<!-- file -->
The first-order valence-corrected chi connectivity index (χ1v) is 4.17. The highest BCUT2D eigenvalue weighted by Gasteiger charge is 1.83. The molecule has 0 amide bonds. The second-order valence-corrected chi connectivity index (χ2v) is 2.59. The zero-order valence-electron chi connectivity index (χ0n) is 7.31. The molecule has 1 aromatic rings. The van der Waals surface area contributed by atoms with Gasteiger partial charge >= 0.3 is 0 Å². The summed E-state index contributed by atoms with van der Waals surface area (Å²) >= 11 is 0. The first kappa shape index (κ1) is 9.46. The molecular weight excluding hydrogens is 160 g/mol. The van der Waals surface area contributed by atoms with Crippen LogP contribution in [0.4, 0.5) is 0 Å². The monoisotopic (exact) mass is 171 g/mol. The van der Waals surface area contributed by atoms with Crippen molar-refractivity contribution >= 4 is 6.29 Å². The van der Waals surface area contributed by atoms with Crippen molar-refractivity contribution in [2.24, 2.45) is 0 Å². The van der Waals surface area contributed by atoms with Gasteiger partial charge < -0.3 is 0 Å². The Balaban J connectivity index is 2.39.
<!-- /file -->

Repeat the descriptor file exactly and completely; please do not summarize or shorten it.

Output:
The first-order valence-corrected chi connectivity index (χ1v) is 4.17. The highest BCUT2D eigenvalue weighted by Gasteiger charge is 1.83. The molecule has 0 amide bonds. The second-order valence-corrected chi connectivity index (χ2v) is 2.59. The zero-order valence-electron chi connectivity index (χ0n) is 7.31. The molecule has 1 aromatic rings. The van der Waals surface area contributed by atoms with Gasteiger partial charge >= 0.3 is 0 Å². The summed E-state index contributed by atoms with van der Waals surface area (Å²) >= 11 is 0. The first kappa shape index (κ1) is 9.46. The molecular weight excluding hydrogens is 160 g/mol. The van der Waals surface area contributed by atoms with Crippen LogP contribution in [0.4, 0.5) is 0 Å². The monoisotopic (exact) mass is 171 g/mol. The van der Waals surface area contributed by atoms with Crippen molar-refractivity contribution >= 4 is 6.29 Å². The van der Waals surface area contributed by atoms with Crippen molar-refractivity contribution in [2.24, 2.45) is 0 Å². The van der Waals surface area contributed by atoms with Gasteiger partial charge < -0.3 is 0 Å². The Balaban J connectivity index is 2.39.